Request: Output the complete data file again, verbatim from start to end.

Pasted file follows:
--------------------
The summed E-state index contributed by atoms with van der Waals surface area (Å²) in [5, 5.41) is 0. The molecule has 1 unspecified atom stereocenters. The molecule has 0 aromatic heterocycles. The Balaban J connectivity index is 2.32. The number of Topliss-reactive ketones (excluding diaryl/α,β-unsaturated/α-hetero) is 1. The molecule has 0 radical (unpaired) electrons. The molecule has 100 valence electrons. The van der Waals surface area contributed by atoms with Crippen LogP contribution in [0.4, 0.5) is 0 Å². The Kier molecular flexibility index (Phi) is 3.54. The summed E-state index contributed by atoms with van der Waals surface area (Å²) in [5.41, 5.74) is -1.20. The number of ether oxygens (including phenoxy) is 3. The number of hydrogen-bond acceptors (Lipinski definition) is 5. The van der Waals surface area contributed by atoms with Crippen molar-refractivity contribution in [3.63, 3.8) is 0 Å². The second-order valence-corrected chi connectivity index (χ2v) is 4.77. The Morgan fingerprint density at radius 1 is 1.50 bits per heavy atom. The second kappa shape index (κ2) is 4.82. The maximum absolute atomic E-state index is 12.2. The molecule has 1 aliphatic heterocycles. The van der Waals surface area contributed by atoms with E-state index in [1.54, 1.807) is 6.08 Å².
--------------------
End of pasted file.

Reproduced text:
The summed E-state index contributed by atoms with van der Waals surface area (Å²) in [5, 5.41) is 0. The molecule has 1 unspecified atom stereocenters. The molecule has 0 aromatic heterocycles. The Balaban J connectivity index is 2.32. The number of Topliss-reactive ketones (excluding diaryl/α,β-unsaturated/α-hetero) is 1. The molecule has 0 radical (unpaired) electrons. The molecule has 100 valence electrons. The van der Waals surface area contributed by atoms with Crippen LogP contribution in [0.4, 0.5) is 0 Å². The Kier molecular flexibility index (Phi) is 3.54. The summed E-state index contributed by atoms with van der Waals surface area (Å²) in [5.41, 5.74) is -1.20. The number of ether oxygens (including phenoxy) is 3. The number of hydrogen-bond acceptors (Lipinski definition) is 5. The van der Waals surface area contributed by atoms with Crippen molar-refractivity contribution in [3.63, 3.8) is 0 Å². The second-order valence-corrected chi connectivity index (χ2v) is 4.77. The Morgan fingerprint density at radius 1 is 1.50 bits per heavy atom. The second kappa shape index (κ2) is 4.82. The maximum absolute atomic E-state index is 12.2. The molecule has 1 aliphatic heterocycles. The van der Waals surface area contributed by atoms with E-state index in [1.54, 1.807) is 6.08 Å².